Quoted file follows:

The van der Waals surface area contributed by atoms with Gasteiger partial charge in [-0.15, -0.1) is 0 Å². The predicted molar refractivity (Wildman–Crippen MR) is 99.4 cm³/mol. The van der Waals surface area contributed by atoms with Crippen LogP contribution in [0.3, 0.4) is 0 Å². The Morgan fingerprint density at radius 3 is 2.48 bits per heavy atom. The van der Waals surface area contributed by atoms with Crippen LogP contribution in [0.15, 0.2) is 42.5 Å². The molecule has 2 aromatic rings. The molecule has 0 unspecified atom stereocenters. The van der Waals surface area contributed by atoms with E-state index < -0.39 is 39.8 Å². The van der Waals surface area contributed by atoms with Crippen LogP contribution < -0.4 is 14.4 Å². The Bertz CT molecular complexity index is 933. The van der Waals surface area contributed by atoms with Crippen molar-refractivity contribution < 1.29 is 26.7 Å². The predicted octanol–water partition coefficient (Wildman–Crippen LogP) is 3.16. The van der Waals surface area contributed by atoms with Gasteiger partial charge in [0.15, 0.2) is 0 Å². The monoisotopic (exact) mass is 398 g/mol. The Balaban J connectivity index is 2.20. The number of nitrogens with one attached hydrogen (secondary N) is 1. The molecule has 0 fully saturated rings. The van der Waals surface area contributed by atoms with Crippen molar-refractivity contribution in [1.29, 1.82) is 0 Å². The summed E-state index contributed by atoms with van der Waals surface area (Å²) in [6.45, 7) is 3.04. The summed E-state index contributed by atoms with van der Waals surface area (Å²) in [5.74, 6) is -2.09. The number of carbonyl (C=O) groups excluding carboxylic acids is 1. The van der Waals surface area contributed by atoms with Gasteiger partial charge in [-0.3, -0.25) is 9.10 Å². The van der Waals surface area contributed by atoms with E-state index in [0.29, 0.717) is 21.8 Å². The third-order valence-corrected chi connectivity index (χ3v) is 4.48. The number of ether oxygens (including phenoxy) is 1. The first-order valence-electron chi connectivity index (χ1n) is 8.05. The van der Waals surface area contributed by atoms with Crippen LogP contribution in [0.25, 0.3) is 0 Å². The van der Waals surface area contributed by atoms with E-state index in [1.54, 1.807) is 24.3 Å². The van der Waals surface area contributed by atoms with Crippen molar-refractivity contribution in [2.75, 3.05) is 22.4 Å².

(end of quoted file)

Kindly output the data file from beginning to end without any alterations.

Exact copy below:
The van der Waals surface area contributed by atoms with Gasteiger partial charge in [-0.15, -0.1) is 0 Å². The predicted molar refractivity (Wildman–Crippen MR) is 99.4 cm³/mol. The van der Waals surface area contributed by atoms with Crippen LogP contribution in [0.3, 0.4) is 0 Å². The Morgan fingerprint density at radius 3 is 2.48 bits per heavy atom. The van der Waals surface area contributed by atoms with Crippen LogP contribution in [0.15, 0.2) is 42.5 Å². The molecule has 2 aromatic rings. The molecule has 0 unspecified atom stereocenters. The van der Waals surface area contributed by atoms with E-state index < -0.39 is 39.8 Å². The van der Waals surface area contributed by atoms with Crippen LogP contribution < -0.4 is 14.4 Å². The Bertz CT molecular complexity index is 933. The van der Waals surface area contributed by atoms with Crippen molar-refractivity contribution < 1.29 is 26.7 Å². The predicted octanol–water partition coefficient (Wildman–Crippen LogP) is 3.16. The van der Waals surface area contributed by atoms with Gasteiger partial charge in [0.15, 0.2) is 0 Å². The monoisotopic (exact) mass is 398 g/mol. The Balaban J connectivity index is 2.20. The number of nitrogens with one attached hydrogen (secondary N) is 1. The molecule has 0 fully saturated rings. The van der Waals surface area contributed by atoms with Crippen molar-refractivity contribution in [1.29, 1.82) is 0 Å². The summed E-state index contributed by atoms with van der Waals surface area (Å²) in [6.45, 7) is 3.04. The summed E-state index contributed by atoms with van der Waals surface area (Å²) in [5.74, 6) is -2.09. The number of carbonyl (C=O) groups excluding carboxylic acids is 1. The van der Waals surface area contributed by atoms with Gasteiger partial charge in [-0.3, -0.25) is 9.10 Å². The van der Waals surface area contributed by atoms with E-state index in [0.29, 0.717) is 21.8 Å². The third-order valence-corrected chi connectivity index (χ3v) is 4.48. The number of ether oxygens (including phenoxy) is 1. The first-order valence-electron chi connectivity index (χ1n) is 8.05. The van der Waals surface area contributed by atoms with Crippen LogP contribution in [0.25, 0.3) is 0 Å². The van der Waals surface area contributed by atoms with E-state index in [1.54, 1.807) is 24.3 Å². The van der Waals surface area contributed by atoms with Crippen molar-refractivity contribution in [2.75, 3.05) is 22.4 Å².